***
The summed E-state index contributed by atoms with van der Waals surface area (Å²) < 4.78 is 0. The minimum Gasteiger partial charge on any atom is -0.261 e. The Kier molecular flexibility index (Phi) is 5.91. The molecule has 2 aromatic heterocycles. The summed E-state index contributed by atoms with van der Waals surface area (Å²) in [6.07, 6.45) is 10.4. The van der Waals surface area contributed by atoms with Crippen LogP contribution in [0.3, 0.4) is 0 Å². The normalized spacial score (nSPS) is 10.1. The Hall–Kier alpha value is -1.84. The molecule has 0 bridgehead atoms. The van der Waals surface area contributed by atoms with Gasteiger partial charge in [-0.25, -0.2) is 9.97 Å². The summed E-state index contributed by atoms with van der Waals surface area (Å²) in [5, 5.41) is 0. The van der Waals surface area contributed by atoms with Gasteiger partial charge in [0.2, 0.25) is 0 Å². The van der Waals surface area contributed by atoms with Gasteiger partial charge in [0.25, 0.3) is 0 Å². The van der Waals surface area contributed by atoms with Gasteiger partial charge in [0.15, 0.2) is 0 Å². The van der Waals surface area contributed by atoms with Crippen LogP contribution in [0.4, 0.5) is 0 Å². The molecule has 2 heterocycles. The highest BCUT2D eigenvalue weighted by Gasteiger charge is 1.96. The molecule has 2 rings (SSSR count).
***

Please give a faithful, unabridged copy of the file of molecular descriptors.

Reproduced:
The summed E-state index contributed by atoms with van der Waals surface area (Å²) < 4.78 is 0. The minimum Gasteiger partial charge on any atom is -0.261 e. The Kier molecular flexibility index (Phi) is 5.91. The molecule has 2 aromatic heterocycles. The summed E-state index contributed by atoms with van der Waals surface area (Å²) in [6.07, 6.45) is 10.4. The van der Waals surface area contributed by atoms with Crippen LogP contribution in [0.3, 0.4) is 0 Å². The normalized spacial score (nSPS) is 10.1. The Hall–Kier alpha value is -1.84. The molecule has 0 bridgehead atoms. The van der Waals surface area contributed by atoms with Gasteiger partial charge in [-0.25, -0.2) is 9.97 Å². The summed E-state index contributed by atoms with van der Waals surface area (Å²) in [5, 5.41) is 0. The van der Waals surface area contributed by atoms with Gasteiger partial charge in [0.2, 0.25) is 0 Å². The van der Waals surface area contributed by atoms with Gasteiger partial charge in [0.25, 0.3) is 0 Å². The van der Waals surface area contributed by atoms with Gasteiger partial charge in [0.15, 0.2) is 0 Å². The van der Waals surface area contributed by atoms with Crippen LogP contribution in [0.4, 0.5) is 0 Å². The molecule has 2 heterocycles. The highest BCUT2D eigenvalue weighted by Gasteiger charge is 1.96. The molecule has 2 rings (SSSR count).